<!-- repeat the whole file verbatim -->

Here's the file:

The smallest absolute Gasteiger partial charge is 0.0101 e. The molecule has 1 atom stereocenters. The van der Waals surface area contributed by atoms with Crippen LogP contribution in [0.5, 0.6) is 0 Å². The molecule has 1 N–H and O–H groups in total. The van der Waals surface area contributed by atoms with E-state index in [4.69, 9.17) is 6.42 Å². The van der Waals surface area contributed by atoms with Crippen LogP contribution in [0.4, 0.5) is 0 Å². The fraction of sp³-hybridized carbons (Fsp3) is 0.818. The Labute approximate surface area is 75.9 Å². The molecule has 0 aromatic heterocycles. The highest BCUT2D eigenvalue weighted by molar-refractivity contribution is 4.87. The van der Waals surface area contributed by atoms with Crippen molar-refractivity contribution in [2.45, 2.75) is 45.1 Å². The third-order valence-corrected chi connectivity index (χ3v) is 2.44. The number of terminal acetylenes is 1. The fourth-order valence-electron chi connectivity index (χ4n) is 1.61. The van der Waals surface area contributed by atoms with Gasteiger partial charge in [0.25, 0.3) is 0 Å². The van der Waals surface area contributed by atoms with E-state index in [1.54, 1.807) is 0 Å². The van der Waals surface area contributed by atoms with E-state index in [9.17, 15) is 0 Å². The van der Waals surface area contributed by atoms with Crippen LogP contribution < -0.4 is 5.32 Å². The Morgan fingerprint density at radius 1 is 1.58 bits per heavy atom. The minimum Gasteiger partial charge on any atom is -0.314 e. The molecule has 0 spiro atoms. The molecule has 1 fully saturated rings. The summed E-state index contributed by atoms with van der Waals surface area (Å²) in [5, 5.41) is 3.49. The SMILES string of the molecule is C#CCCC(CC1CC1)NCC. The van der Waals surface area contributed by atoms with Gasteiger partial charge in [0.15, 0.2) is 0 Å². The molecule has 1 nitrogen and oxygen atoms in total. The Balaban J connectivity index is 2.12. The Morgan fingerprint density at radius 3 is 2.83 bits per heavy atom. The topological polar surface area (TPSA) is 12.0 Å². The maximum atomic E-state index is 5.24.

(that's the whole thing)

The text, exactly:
The smallest absolute Gasteiger partial charge is 0.0101 e. The molecule has 1 atom stereocenters. The van der Waals surface area contributed by atoms with Crippen LogP contribution in [0.5, 0.6) is 0 Å². The molecule has 1 N–H and O–H groups in total. The van der Waals surface area contributed by atoms with E-state index in [4.69, 9.17) is 6.42 Å². The van der Waals surface area contributed by atoms with Crippen LogP contribution in [0.4, 0.5) is 0 Å². The fraction of sp³-hybridized carbons (Fsp3) is 0.818. The Labute approximate surface area is 75.9 Å². The molecule has 0 aromatic heterocycles. The highest BCUT2D eigenvalue weighted by molar-refractivity contribution is 4.87. The van der Waals surface area contributed by atoms with Crippen molar-refractivity contribution in [2.45, 2.75) is 45.1 Å². The third-order valence-corrected chi connectivity index (χ3v) is 2.44. The number of terminal acetylenes is 1. The fourth-order valence-electron chi connectivity index (χ4n) is 1.61. The van der Waals surface area contributed by atoms with Gasteiger partial charge in [0.25, 0.3) is 0 Å². The van der Waals surface area contributed by atoms with E-state index in [1.54, 1.807) is 0 Å². The van der Waals surface area contributed by atoms with E-state index in [9.17, 15) is 0 Å². The van der Waals surface area contributed by atoms with Crippen LogP contribution < -0.4 is 5.32 Å². The Morgan fingerprint density at radius 1 is 1.58 bits per heavy atom. The minimum Gasteiger partial charge on any atom is -0.314 e. The molecule has 0 spiro atoms. The molecule has 1 fully saturated rings. The summed E-state index contributed by atoms with van der Waals surface area (Å²) in [5, 5.41) is 3.49. The SMILES string of the molecule is C#CCCC(CC1CC1)NCC. The van der Waals surface area contributed by atoms with Gasteiger partial charge in [0.15, 0.2) is 0 Å². The molecule has 1 nitrogen and oxygen atoms in total. The Balaban J connectivity index is 2.12. The Morgan fingerprint density at radius 3 is 2.83 bits per heavy atom. The topological polar surface area (TPSA) is 12.0 Å². The maximum atomic E-state index is 5.24.